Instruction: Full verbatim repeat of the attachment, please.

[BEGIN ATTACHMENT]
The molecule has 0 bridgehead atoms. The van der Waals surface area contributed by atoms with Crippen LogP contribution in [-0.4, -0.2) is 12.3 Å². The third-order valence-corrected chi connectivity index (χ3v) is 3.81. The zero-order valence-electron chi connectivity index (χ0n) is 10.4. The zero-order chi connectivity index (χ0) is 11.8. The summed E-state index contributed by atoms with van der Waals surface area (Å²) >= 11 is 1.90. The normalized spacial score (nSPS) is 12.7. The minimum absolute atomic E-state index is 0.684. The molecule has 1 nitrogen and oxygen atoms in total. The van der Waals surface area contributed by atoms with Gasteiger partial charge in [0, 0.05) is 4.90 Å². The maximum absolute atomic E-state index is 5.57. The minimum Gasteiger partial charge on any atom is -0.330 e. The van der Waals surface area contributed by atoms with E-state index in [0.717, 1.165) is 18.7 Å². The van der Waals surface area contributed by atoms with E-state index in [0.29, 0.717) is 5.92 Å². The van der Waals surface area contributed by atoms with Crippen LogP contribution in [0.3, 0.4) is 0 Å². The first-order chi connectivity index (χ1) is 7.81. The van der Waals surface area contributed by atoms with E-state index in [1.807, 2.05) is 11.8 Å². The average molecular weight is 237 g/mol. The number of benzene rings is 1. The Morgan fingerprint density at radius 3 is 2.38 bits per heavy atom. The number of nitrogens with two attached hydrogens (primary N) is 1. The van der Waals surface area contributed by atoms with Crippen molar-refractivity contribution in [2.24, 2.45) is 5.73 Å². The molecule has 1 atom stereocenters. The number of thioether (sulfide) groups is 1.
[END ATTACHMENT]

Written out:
The molecule has 0 bridgehead atoms. The van der Waals surface area contributed by atoms with Crippen LogP contribution in [-0.4, -0.2) is 12.3 Å². The third-order valence-corrected chi connectivity index (χ3v) is 3.81. The zero-order valence-electron chi connectivity index (χ0n) is 10.4. The zero-order chi connectivity index (χ0) is 11.8. The summed E-state index contributed by atoms with van der Waals surface area (Å²) >= 11 is 1.90. The normalized spacial score (nSPS) is 12.7. The minimum absolute atomic E-state index is 0.684. The molecule has 1 nitrogen and oxygen atoms in total. The van der Waals surface area contributed by atoms with Gasteiger partial charge in [0, 0.05) is 4.90 Å². The maximum absolute atomic E-state index is 5.57. The minimum Gasteiger partial charge on any atom is -0.330 e. The van der Waals surface area contributed by atoms with E-state index in [0.717, 1.165) is 18.7 Å². The van der Waals surface area contributed by atoms with E-state index in [0.29, 0.717) is 5.92 Å². The van der Waals surface area contributed by atoms with Crippen LogP contribution in [0.3, 0.4) is 0 Å². The first-order chi connectivity index (χ1) is 7.81. The van der Waals surface area contributed by atoms with E-state index in [1.807, 2.05) is 11.8 Å². The average molecular weight is 237 g/mol. The number of benzene rings is 1. The Morgan fingerprint density at radius 3 is 2.38 bits per heavy atom. The number of nitrogens with two attached hydrogens (primary N) is 1. The van der Waals surface area contributed by atoms with Crippen molar-refractivity contribution in [2.24, 2.45) is 5.73 Å². The molecule has 1 atom stereocenters. The number of thioether (sulfide) groups is 1.